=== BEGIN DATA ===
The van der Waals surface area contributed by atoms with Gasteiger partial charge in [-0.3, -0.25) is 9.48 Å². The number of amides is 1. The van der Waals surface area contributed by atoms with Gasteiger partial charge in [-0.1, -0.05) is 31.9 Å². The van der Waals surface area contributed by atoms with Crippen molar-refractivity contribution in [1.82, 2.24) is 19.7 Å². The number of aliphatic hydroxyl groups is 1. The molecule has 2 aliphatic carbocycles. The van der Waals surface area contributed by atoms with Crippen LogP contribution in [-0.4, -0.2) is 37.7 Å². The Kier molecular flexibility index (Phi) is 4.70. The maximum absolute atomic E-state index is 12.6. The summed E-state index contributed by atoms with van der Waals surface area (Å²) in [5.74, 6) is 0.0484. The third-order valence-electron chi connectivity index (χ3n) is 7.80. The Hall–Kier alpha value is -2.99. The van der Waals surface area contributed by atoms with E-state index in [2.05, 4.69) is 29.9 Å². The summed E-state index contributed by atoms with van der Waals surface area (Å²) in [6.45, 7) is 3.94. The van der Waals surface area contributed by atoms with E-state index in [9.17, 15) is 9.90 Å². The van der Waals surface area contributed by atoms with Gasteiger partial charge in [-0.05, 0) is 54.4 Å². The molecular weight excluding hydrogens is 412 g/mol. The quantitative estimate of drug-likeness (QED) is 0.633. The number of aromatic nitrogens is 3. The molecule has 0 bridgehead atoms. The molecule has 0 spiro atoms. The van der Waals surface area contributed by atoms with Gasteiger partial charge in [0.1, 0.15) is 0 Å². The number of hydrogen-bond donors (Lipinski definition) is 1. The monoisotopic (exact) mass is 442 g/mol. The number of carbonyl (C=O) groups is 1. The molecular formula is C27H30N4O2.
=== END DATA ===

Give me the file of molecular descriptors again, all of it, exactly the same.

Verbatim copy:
The van der Waals surface area contributed by atoms with Gasteiger partial charge in [-0.3, -0.25) is 9.48 Å². The number of amides is 1. The van der Waals surface area contributed by atoms with Gasteiger partial charge in [-0.1, -0.05) is 31.9 Å². The van der Waals surface area contributed by atoms with Crippen molar-refractivity contribution in [1.82, 2.24) is 19.7 Å². The number of aliphatic hydroxyl groups is 1. The molecule has 2 aliphatic carbocycles. The van der Waals surface area contributed by atoms with Crippen LogP contribution in [-0.4, -0.2) is 37.7 Å². The Kier molecular flexibility index (Phi) is 4.70. The maximum absolute atomic E-state index is 12.6. The summed E-state index contributed by atoms with van der Waals surface area (Å²) in [5.74, 6) is 0.0484. The third-order valence-electron chi connectivity index (χ3n) is 7.80. The Hall–Kier alpha value is -2.99. The van der Waals surface area contributed by atoms with E-state index in [2.05, 4.69) is 29.9 Å². The summed E-state index contributed by atoms with van der Waals surface area (Å²) in [6.45, 7) is 3.94. The van der Waals surface area contributed by atoms with E-state index in [9.17, 15) is 9.90 Å². The van der Waals surface area contributed by atoms with Gasteiger partial charge in [-0.05, 0) is 54.4 Å². The molecular weight excluding hydrogens is 412 g/mol. The quantitative estimate of drug-likeness (QED) is 0.633. The number of aromatic nitrogens is 3. The molecule has 0 bridgehead atoms. The molecule has 0 spiro atoms. The van der Waals surface area contributed by atoms with Gasteiger partial charge in [0.1, 0.15) is 0 Å². The number of hydrogen-bond donors (Lipinski definition) is 1. The monoisotopic (exact) mass is 442 g/mol. The number of carbonyl (C=O) groups is 1. The molecular formula is C27H30N4O2.